I came to the United States from India to pursue a Master of Science in Electrical Engineering and realize the “American Dream.” My career at Motorola Solutions led me through a variety of roles such as software engineer, database administrator and new product introduction manager. Along the way, I earned a master’s certificate in project management, a certificate in database technologies and the Project Management Professional certification. Throughout my more than 20-year journey as a Motorolan, I made it my goal to seize every opportunity to grow professionally and pay it forward by mentoring junior professionals. 

While my day job consists of managing a variety of engineering programs internally and with suppliers, my “yay” job consists of serving as Motorola Solutions’ global lead for the Society of Women Engineers. This role is my “ikigai”, the ideal intersection of my passion, strengths and the potential to make a difference in the lives of others.

I made it my goal to seize every opportunity to grow professionally and pay it forward.”

How did you discover your passion for technology and how did you know you wanted to pursue a career in tech?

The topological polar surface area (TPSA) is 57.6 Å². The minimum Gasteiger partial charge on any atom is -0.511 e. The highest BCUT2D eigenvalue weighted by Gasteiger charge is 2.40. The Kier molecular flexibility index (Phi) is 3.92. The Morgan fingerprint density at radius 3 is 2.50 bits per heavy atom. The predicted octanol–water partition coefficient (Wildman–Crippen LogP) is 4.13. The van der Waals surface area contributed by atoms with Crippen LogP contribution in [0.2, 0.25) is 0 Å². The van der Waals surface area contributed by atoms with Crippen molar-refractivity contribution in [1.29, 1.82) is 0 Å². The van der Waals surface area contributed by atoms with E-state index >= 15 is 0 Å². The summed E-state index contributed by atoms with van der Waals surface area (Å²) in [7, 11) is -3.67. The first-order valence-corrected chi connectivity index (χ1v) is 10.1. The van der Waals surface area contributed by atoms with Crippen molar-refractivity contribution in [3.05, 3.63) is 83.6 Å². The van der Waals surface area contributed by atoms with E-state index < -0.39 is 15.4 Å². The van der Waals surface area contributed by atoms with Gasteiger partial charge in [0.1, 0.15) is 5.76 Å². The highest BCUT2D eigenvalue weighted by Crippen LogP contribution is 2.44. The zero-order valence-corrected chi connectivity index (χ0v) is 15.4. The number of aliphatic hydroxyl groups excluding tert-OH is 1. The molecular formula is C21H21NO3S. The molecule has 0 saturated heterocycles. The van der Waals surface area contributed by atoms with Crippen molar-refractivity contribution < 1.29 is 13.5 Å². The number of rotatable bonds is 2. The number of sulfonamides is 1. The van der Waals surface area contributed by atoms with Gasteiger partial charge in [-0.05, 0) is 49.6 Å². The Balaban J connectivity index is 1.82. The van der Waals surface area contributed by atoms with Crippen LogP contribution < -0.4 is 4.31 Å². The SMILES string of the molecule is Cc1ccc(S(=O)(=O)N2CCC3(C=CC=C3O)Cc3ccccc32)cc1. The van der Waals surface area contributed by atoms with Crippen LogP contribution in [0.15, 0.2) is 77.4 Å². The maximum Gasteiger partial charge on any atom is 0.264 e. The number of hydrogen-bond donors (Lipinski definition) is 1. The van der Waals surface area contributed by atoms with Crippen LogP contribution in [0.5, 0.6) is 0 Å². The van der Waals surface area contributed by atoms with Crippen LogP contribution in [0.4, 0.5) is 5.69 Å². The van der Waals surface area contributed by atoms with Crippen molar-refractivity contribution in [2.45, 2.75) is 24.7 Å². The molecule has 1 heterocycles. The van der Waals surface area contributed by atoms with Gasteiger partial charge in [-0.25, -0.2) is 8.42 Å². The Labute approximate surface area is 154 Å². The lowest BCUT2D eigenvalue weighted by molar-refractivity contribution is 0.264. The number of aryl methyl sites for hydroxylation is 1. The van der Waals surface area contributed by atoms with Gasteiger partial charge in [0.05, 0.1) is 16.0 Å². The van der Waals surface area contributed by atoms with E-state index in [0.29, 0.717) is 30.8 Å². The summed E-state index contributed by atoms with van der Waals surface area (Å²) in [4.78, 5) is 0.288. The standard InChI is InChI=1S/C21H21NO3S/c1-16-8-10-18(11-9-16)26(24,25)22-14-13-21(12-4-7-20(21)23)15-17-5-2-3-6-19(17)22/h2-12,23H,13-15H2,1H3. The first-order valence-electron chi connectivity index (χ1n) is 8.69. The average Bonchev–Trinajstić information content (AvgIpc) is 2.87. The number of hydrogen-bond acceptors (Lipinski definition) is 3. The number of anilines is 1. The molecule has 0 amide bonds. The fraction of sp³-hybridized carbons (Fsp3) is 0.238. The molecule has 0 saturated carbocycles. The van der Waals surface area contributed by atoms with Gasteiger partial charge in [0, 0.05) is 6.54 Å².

Science and math come naturally to me and I’ve always had an inquisitive mind. My father has a Bachelor of Technology degree from the Indian Institute of Technology Bombay — a prestigious Indian university — and taught me the importance of always breaking down challenges using a logical approach. When I was torn between a career in engineering and medicine, I decided to pursue electronics engineering empowered by his influence. I am fortunate to have been raised by highly educated parents who nurtured my spirit of academic excellence.

When Motorola offered me my first job after graduate school, it was a no-brainer. I was able to enter into my dream job at a great company that’s a springboard for a successful career in engineering and technology.

 

What advice would you give to women who are discovering an interest in tech and are considering pursuing a career in the field?

Build a strong foundation through education, formal training or on-the-job learning to position yourself for success. If you are the first in your family to consider a career in technology, be sure to leverage resources and networks that can help you in the process. It is important to gain mentors in the industry, in your community or through career counselors to guide you throughout the job application process as well.